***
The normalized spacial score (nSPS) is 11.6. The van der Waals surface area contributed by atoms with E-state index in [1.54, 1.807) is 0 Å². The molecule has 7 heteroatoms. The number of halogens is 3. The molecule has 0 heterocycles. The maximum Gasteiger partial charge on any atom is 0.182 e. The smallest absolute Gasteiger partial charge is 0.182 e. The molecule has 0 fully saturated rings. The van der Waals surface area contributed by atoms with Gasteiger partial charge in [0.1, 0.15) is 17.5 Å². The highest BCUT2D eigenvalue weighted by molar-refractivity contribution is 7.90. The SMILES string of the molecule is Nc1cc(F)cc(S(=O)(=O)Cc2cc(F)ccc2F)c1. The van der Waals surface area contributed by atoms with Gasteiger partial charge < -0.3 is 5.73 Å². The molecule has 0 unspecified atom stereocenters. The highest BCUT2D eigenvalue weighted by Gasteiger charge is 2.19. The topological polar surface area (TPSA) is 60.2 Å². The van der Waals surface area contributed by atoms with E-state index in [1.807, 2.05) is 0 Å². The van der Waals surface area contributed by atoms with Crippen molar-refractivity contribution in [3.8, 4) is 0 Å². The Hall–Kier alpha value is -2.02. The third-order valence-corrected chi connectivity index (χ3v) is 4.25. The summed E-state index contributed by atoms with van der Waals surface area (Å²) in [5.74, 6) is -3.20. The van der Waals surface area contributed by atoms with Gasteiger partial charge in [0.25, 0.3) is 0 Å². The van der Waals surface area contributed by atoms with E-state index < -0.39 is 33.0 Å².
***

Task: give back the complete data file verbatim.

The normalized spacial score (nSPS) is 11.6. The van der Waals surface area contributed by atoms with E-state index in [1.54, 1.807) is 0 Å². The molecule has 7 heteroatoms. The number of halogens is 3. The molecule has 0 heterocycles. The maximum Gasteiger partial charge on any atom is 0.182 e. The smallest absolute Gasteiger partial charge is 0.182 e. The molecule has 0 fully saturated rings. The van der Waals surface area contributed by atoms with Gasteiger partial charge in [0.1, 0.15) is 17.5 Å². The highest BCUT2D eigenvalue weighted by molar-refractivity contribution is 7.90. The SMILES string of the molecule is Nc1cc(F)cc(S(=O)(=O)Cc2cc(F)ccc2F)c1. The van der Waals surface area contributed by atoms with Gasteiger partial charge < -0.3 is 5.73 Å². The molecule has 0 unspecified atom stereocenters. The highest BCUT2D eigenvalue weighted by Gasteiger charge is 2.19. The topological polar surface area (TPSA) is 60.2 Å². The van der Waals surface area contributed by atoms with E-state index in [1.807, 2.05) is 0 Å². The van der Waals surface area contributed by atoms with Crippen molar-refractivity contribution in [3.8, 4) is 0 Å². The Hall–Kier alpha value is -2.02. The third-order valence-corrected chi connectivity index (χ3v) is 4.25. The summed E-state index contributed by atoms with van der Waals surface area (Å²) in [5.74, 6) is -3.20. The van der Waals surface area contributed by atoms with Gasteiger partial charge in [0.25, 0.3) is 0 Å². The van der Waals surface area contributed by atoms with E-state index < -0.39 is 33.0 Å².